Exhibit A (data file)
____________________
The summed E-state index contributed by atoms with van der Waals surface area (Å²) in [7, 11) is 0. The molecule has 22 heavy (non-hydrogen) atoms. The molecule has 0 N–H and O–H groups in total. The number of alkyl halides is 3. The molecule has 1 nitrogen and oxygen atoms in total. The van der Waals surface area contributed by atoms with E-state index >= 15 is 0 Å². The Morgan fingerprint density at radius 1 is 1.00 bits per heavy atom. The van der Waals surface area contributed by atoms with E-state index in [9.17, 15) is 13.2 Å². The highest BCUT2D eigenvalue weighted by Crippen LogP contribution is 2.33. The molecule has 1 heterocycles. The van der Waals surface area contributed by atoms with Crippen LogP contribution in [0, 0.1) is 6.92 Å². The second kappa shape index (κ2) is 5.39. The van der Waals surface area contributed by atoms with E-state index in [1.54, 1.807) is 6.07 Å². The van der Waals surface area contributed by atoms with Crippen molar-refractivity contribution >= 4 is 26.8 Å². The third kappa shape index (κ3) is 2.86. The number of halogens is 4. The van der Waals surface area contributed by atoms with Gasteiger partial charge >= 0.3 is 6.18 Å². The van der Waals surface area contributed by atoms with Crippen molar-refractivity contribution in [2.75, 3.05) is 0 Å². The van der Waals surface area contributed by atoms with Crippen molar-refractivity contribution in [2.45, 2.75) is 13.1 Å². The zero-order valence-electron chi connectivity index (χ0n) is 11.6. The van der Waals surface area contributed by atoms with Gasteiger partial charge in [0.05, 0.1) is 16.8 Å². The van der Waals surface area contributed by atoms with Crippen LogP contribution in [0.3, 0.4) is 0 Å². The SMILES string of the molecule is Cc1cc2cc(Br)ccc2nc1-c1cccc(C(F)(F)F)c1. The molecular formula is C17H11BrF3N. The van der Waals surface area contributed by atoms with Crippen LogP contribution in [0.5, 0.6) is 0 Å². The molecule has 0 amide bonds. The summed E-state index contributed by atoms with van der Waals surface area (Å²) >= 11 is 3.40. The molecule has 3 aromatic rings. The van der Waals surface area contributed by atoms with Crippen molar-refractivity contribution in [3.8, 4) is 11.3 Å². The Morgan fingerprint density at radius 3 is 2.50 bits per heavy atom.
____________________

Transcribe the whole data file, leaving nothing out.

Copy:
The summed E-state index contributed by atoms with van der Waals surface area (Å²) in [7, 11) is 0. The molecule has 22 heavy (non-hydrogen) atoms. The molecule has 0 N–H and O–H groups in total. The number of alkyl halides is 3. The molecule has 1 nitrogen and oxygen atoms in total. The van der Waals surface area contributed by atoms with E-state index >= 15 is 0 Å². The Morgan fingerprint density at radius 1 is 1.00 bits per heavy atom. The van der Waals surface area contributed by atoms with E-state index in [9.17, 15) is 13.2 Å². The highest BCUT2D eigenvalue weighted by Crippen LogP contribution is 2.33. The molecule has 1 heterocycles. The van der Waals surface area contributed by atoms with Crippen LogP contribution in [0, 0.1) is 6.92 Å². The second kappa shape index (κ2) is 5.39. The van der Waals surface area contributed by atoms with E-state index in [1.54, 1.807) is 6.07 Å². The van der Waals surface area contributed by atoms with Crippen molar-refractivity contribution >= 4 is 26.8 Å². The third kappa shape index (κ3) is 2.86. The number of halogens is 4. The van der Waals surface area contributed by atoms with Gasteiger partial charge >= 0.3 is 6.18 Å². The van der Waals surface area contributed by atoms with Crippen molar-refractivity contribution in [2.75, 3.05) is 0 Å². The van der Waals surface area contributed by atoms with Crippen molar-refractivity contribution in [2.45, 2.75) is 13.1 Å². The zero-order valence-electron chi connectivity index (χ0n) is 11.6. The van der Waals surface area contributed by atoms with Gasteiger partial charge in [0.05, 0.1) is 16.8 Å². The van der Waals surface area contributed by atoms with Crippen LogP contribution in [0.3, 0.4) is 0 Å². The SMILES string of the molecule is Cc1cc2cc(Br)ccc2nc1-c1cccc(C(F)(F)F)c1. The molecular formula is C17H11BrF3N. The van der Waals surface area contributed by atoms with Crippen LogP contribution in [0.5, 0.6) is 0 Å². The molecule has 0 amide bonds. The summed E-state index contributed by atoms with van der Waals surface area (Å²) >= 11 is 3.40. The molecule has 3 aromatic rings. The van der Waals surface area contributed by atoms with Crippen molar-refractivity contribution in [3.8, 4) is 11.3 Å². The Morgan fingerprint density at radius 3 is 2.50 bits per heavy atom.